Friends helped pay for private jet - Kenya leader

Kenyan President William Ruto speaks during a luncheon hosted by U.S. Secretary of State Antony Blinken and Vice President Kamala Harris at the State Department on Friday afternoon in Washington, U.S., May 24, 2024.
William Ruto's use of a private plane to the US has continued to attract criticism [Reuters]

Kenya’s President William Ruto has said that the private plane he used to fly to the US last week only cost about 10m shillings [$73,000; £60,000], following criticism that he was being extravagant.

He said “some friends” of the country offered it at that price when he had opted to use the national airline to save money.

He said there was “no way” he could have spent about $1.5m – the figure that was reported to have cost to hire the Boeing 737-700 VIP plane.

“I am not a mad man," he said, speaking at a National Prayer Breakfast event in Nairobi on Thursday.

But the remarks have provoked more backlash, with some Kenyans online asking who the friends are.

In a statement later in the evening, the presidency said the United Arab Emirates (UAE) had offered to help pay for the jet.

"This is how nations operate, supporting and partnering with each other for mutual prosperity," it said, citing other donations that the UAE and other countries have made to Kenya, including military vehicles and aircraft.

Mr Ruto went to the US last week on a three-day official state visit - the first such trip by an African leader in more than 15 years.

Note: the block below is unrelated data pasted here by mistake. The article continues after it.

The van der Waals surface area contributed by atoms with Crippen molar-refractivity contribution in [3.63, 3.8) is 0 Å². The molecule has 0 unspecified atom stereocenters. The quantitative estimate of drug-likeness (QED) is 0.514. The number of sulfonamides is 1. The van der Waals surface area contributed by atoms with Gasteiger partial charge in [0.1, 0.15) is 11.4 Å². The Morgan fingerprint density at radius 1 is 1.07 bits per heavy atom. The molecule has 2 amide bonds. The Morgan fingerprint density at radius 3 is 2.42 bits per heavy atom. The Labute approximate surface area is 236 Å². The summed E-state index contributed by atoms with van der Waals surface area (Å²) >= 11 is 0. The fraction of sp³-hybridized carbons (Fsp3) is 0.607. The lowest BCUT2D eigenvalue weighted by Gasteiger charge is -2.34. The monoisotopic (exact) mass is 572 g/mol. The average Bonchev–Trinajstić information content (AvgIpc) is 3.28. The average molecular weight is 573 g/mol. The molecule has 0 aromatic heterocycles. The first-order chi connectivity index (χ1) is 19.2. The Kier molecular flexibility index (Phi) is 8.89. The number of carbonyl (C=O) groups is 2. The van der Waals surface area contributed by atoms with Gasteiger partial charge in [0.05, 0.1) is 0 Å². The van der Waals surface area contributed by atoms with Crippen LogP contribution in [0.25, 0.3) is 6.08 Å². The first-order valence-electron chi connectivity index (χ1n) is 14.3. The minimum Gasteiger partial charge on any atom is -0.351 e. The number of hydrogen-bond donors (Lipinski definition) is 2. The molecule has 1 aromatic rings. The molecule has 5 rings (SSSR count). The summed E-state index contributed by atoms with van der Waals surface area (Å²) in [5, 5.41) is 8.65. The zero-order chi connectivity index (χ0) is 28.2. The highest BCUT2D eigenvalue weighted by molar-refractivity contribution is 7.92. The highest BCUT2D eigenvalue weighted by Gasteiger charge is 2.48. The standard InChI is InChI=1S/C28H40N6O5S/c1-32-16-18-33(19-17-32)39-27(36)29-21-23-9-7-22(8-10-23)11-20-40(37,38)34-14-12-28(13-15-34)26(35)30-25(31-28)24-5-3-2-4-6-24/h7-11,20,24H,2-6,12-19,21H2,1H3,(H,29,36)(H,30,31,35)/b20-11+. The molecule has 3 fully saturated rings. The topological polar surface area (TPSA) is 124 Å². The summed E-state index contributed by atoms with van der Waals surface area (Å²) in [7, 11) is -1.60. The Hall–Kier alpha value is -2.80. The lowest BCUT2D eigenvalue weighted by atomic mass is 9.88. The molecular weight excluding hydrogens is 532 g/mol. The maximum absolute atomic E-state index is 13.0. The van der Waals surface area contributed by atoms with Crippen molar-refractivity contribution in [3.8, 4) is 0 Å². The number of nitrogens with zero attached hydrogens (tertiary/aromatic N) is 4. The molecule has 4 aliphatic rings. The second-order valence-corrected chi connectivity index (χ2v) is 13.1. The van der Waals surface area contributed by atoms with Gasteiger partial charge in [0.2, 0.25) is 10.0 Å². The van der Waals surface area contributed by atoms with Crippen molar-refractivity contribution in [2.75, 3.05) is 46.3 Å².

While he was there, Kenya secured a number of investment deals worth billions of dollars.

After returning to the country, the president defended himself against concerns over the cost of the trip, saying the luxury jet he had used was cheaper than the national airline – without disclosing the amounts.

Criticism continued, with some questioning his statement and others saying that he should have used Kenya Airways.

On Thursday, the president explained that he was told that the cheapest plane would cost about $530,000 and he instructed his office to book Kenya Airways for himself and his entourage of about 30 people.

But when some friends heard that he was going to travel on a commercial flight, they asked him how much he was willing to pay for a hired plane, he said.

“We have built a big reputation as a country and we have built friends… I said I was not ready to pay more than [$153m]. They said bring [$73,000] we'll give you the plane,” the president explained.

He insisted he was not going to allow misuse of taxpayers' money. “I must lead from the front as I tell others to tighten their belt, mine must be where it begins”.

“So relax and the debate must end,” he said.

But the debate has not ended and some Kenyans online are asking whether it was appropriate to accept the offer.

“If it was a gift from an external source, it comes with some geopolitical implications. No free lunch,” said Mwangi Maina.

The continued row over spending by the government has come amid concerns that the government has been using taxpayers' money to fund extravagance - which officials have regularly denied.

Since coming to power in 2022, Mr Ruto has raised several taxes and imposed new ones, angering many Kenyans.

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